Studying Snakes

Studying Snakes

Photo By: Geoff Gallice

Studying Snakes

The other day, as my husband was heading out the door, he had an unusual surprise awaiting him. Right behind the car was a huge black snake. We didn’t take out a measuring tape, but I would estimate the snake was at least four to five feet long. Our dog began barking at it, and the snake curled up in a strike position. Of course, for a homeschooling family, these events naturally evolve into several days of studying snakes.

What We Learned

There are two species of black snakes in our state: Black Rat Snakes and Black Racers. They are both non-venomous, and both live either in woods, in fields, or around buildings. However, the snakes differ in how they react to people. The black rat snake will remain stationary or begin to move away slowly. The black racer will, well, race. It will disappear from sight as quickly as it can. Ours was a black rat snake; as soon as we picked up the dog, the snake started leaving slowly.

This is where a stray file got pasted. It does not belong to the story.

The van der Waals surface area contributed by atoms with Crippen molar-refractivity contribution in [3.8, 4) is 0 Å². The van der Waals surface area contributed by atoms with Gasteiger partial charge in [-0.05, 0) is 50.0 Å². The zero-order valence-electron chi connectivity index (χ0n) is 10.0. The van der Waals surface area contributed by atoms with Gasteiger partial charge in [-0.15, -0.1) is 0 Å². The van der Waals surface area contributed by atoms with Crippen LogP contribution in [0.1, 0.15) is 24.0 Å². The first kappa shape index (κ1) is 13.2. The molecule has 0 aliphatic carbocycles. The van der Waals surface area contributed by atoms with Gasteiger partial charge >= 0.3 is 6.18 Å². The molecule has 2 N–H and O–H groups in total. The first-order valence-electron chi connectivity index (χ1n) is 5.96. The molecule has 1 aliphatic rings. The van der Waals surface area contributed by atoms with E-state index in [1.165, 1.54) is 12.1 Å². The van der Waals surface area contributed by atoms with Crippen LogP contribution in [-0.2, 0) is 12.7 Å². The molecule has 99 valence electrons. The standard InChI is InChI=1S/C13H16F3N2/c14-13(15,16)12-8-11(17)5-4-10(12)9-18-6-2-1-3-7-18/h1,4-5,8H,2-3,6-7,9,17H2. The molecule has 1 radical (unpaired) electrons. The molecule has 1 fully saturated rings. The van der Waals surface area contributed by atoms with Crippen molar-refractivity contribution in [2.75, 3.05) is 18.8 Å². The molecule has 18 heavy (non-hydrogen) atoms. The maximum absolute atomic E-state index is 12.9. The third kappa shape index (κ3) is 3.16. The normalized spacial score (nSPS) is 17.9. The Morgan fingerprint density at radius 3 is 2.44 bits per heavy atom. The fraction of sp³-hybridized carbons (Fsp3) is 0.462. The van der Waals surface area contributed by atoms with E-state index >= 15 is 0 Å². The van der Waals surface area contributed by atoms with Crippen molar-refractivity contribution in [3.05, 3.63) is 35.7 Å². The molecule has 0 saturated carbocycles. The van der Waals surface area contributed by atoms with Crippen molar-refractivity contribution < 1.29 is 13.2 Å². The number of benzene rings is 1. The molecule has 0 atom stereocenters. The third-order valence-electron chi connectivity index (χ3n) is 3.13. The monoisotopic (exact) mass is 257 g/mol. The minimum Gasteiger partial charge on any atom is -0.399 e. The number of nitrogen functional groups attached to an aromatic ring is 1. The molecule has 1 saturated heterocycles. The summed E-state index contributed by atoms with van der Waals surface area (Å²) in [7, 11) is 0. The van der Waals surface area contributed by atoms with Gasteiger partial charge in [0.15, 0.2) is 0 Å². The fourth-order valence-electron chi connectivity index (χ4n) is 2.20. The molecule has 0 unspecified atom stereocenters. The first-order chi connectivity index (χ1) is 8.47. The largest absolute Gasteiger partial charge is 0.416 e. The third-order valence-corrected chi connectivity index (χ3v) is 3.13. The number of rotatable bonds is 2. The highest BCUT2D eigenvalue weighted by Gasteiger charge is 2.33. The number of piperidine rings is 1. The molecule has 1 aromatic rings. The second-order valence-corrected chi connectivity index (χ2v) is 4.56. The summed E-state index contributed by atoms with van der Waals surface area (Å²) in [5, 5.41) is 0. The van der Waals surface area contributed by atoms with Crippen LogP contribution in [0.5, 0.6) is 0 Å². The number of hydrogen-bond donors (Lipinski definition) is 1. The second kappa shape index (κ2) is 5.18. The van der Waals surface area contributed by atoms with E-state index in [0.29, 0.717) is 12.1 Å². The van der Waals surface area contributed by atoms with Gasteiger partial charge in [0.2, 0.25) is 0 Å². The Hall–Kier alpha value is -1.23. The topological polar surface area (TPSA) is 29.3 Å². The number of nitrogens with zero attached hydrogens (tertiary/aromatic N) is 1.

Expanding the Study

There are lots of resources both online and in books about snakes. If your child is interested in a particular kinds of snake, take advantage of that enthusiasm. Search the internet together for informative websites, and make a trip to your local library. Here are a few resources to get you started:

Websites about Snakes:

Books about Snakes:

  • The Best Book of Snakes by Christiane Gunzi
  • Everything You Need to Know About Snakes by DK Publishing
  • National Geographic Readers: Snakes! By Melissa Stewart
  • Snakes by Gail Gibbons
  • Snakes of the World Coloring Book by Dover

What are some things you and your children have learned about snakes recently?

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